The effects of clouds and aerosols on the vertical distribution of photolysis rates are presented in Figure 5. Correspondingly, Table 1 shows the averaged effects in three layers. Shown in Figures 5a and 5b are the differences between the NORMAL and NOAOD runs, which gives the influence of aerosols in the presence of clouds, and the difference between the NOAOD and CLEARSKY simulations, which gives the effects of clouds. In the presence of clouds, photolysis rates are decreased significantly below ∼1.5 km and enhanced throughout the troposphere. Our simulations show that on average over all the TRACE-P flights during this period, clouds decrease J[NO2] and J[O1D] by 22% below 1 km. In the upper layers (above 3 km), both J[NO2] and J[O1D] show significant enhancements due to cloud reflection. On average, J[NO2] was enhanced by 34%, and J[O1D] was enhanced by 23% due to clouds for flights above 3 km. Generally, J[NO2] is more sensitive to cloud reflection than J[O1D] and most other J-values. Depending on cloud height and thickness, these enhancements of J-values due to cloud reflection can extend throughout the troposphere. The flight logs of these two aircrafts reported visible cloud information. Especially the P-3 aircraft, which flew at relatively low altitude, had detailed cloud description. Except for the scenarios of big events, like frontal outflow, most clouds encountered by the aircrafts were oceanic boundary layer cloud, with the altitudes from 300 m to 2 km. Both aircrafts reported numerous encounters with haze layers, which reflect the high aerosol loading at high humidity in this region.
Table 1. Averaged Aerosol and Cloud Influences Along the Paths of All TRACE-P DC-8 and P-3 Scientific Flights Merged in Three Vertical Layers, Represented in Percentage Change (Some Significant Influences are Highlighted With Bold Font)
Species and Variables
>1 km but <3 km
>1 km but <3 km
J[O3 → O2 + O1D]
 Asian outflow contains large amounts of all kinds of aerosols and usually contains a significant amount of BC, which is highly absorptive. The aerosol properties of the outflow airmass are similar to the mixing aerosols described by Liao et al. . The averaged aerosol single scattering albedo for all TRACE-P flights was 0.823, reported by the measurements. The aerosol may become more absorptive in biomass burning plumes [Tang et al. 2003a, 2003b]. The presence of these absorptive aerosols tends to decrease J-values in all altitudes. On average, our simulations show that aerosols decreased J[O1D] by about 38% and J[NO2] by 35% for all TRACE-P flights below 1 km and decreased J[O1D] and J[NO2] by 20% for the flights above 1 km.
4.2. Influences of Clouds and Aerosols on Chemical Species
 The three simulations discussed above show that aerosols and clouds have significant impacts on J-values. Certainly, these impacts also influence the distributions of photochemical species. Figure 5 shows profiles of the influences of aerosols and clouds on several species along with the DC-8 and P-3 flight paths. The impacts of clouds and aerosols on OH and HO2 via changing J-values are quite similar to their influence on J-values because these radicals are sensitive to local J-values and are governed by fast chemical processes. Lefer et al.  used a photochemical box model and in situ measured data to check the sensitivity of OH to the local J-value variation and found that the OH variation was nearly linearly correlated with the J-value variation. In our study, compared with its influences on J-values, cloud effects on OH are amplified because a main source of OH (the reaction O1D + H2O → 2OH) is positively correlated with water vapor concentration. If we exclude temperature perturbation, the water vapor concentration could be represented by relative humidity, which is high in and near clouds. Since HO2 concentrations are highly correlated with OH through a series of fast reactions, the response of HO2 is similar to that for OH. On average the aerosol influence is shown to decrease OH levels by 40% below 1 km and ∼24% at higher altitudes. Clouds reduce OH by ∼23% at altitudes below 1 km, but increase OH by ∼25% above.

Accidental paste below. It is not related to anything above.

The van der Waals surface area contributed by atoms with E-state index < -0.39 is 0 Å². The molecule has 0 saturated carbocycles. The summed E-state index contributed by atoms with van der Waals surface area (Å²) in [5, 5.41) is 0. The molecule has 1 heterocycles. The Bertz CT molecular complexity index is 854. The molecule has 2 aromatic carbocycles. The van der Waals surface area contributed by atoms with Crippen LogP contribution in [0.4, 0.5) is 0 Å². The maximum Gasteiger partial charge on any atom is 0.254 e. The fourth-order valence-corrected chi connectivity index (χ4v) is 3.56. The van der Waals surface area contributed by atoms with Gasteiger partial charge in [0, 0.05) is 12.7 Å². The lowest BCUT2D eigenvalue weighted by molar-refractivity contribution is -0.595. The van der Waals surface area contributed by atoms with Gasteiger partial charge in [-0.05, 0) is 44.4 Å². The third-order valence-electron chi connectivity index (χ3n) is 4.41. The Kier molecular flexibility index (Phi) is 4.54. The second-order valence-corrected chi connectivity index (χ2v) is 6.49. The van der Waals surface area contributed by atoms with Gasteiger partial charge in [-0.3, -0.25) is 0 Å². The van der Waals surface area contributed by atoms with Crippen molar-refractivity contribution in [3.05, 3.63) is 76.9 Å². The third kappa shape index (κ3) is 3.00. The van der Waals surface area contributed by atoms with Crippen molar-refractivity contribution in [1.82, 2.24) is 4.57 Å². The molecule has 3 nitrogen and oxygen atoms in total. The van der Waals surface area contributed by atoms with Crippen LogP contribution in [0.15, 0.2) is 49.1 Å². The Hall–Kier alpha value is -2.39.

The impact of perturbations of photolysis rates on longer-lived species is more complicated. For example, as shown in Figure 5d, the presence of clouds and aerosol increases NOx levels in the boundary layer, due to the decrease in the photolytic loss of NO2 and to a decrease in OH and HO2 levels. Similar impacts are also seen for primary reactive hydrocarbons, such as ethane (Figure 5e), which can be simply explained by the corresponding impacts on OH. The reaction between ethane and OH can be a source of acetaldehyde and formaldehyde:
The impact on secondary photochemical active species is even more complicated. For example, both the formation and destruction of formaldehyde can be initiated by reactions involving OH, and it also can be photodissociated directly. Model results shown in Figure 5f suggest that the net effect of aerosols in general is to increase HCHO levels throughout the troposphere by up to 0.5 ppbv. The cloud impact on HCHO depends on altitude. The decrease of HCHO in higher layers is due to the decrease of hydrocarbon concentrations and higher HCHO photolysis rates. In the lower layers, the existence of clouds leads to a decrease in photolysis rates and an increase in most primary hydrocarbon concentrations. In principle, the HCHO concentration might be expected to increase. However, the low OH concentration can slow down the HCHO production rates. Thus the net cloud influence on HCHO in the low altitudes varies from case to case, depending on the characteristics of the airmass.